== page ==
This was a fun read. I’ve heard it described as Lord of the Flies but with teenage beauty queens. But instead of tearing each other to pieces, they work together to overcome the obstacles set before them. Girl power at its finest!
Title – Beauty Queens
Author – Libba Bray
Page count – 390
Goodreads rating – 3/5 (liked it)
**I will NOT give away any major spoilers. Some things may not make sense if you haven’t read it, but I won’t reveal anything important.**
This story begins with a plane crash on what appears to be a deserted island. The plane was full of teenage beauty queens headed to an exotic location for their final pageant, and only some of them survive the crash. They use their varied skills and personalities to deal with the situation. The book is cleverly punctuated with commentary and advertisements by “The Corporation” – a pseudo-capitalism entity that sponsors the beauty pageants.
There were some situations (like the whole MoMo B. ChaCha/General Good Times thing) that felt a bit too hokey and contrived, which is what kept this from getting a 4/5 rating. I can see what the author was trying to do, but some things were just too ridiculous. The diverse representation and social issues commentary (the things I anticipated seeming forced) were done fairly smoothly. It was refreshing to see diversity as just a part of who people are because that’s what life is really like. It’s inaccurate, and frankly kind of boring, to read modern stories with an entire cast that is white and straight.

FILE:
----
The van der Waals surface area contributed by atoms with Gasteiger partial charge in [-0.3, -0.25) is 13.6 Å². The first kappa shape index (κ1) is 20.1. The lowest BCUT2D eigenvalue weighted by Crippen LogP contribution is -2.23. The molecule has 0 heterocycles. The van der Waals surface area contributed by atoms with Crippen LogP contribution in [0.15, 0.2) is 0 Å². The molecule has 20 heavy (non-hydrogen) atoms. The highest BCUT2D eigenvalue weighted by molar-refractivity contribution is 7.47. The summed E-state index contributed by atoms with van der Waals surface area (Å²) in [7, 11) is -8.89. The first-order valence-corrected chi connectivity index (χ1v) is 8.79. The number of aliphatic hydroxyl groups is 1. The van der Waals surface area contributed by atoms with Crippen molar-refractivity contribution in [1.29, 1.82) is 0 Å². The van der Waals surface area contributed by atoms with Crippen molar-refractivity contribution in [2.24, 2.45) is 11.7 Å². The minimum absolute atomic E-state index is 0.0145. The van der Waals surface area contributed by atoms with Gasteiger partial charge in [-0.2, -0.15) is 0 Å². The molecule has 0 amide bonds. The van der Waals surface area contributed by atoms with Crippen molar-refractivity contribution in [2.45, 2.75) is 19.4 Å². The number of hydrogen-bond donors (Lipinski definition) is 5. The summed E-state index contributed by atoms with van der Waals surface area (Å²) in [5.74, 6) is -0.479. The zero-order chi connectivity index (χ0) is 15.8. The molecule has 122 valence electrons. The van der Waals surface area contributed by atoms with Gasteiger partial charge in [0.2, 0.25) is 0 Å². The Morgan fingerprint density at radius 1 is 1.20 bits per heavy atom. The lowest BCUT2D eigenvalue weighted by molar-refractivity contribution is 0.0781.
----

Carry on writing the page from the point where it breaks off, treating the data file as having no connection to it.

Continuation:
This passage is from one of the beauty queens who has always followed what people have told her was the “right” way to behave – and until this point, she had always been rewarded for that behavior. A situation crops up in the story where nothing she does will ever be good enough for the people in power, and her thoughts sum up the moral of this story:
“You couldn’t be perfect enough to keep the world from betraying you. There was no way to win this game playing by the rules that had been set up so long ago. No. You had to rewrite them. You had to play your own game.” (p. 204)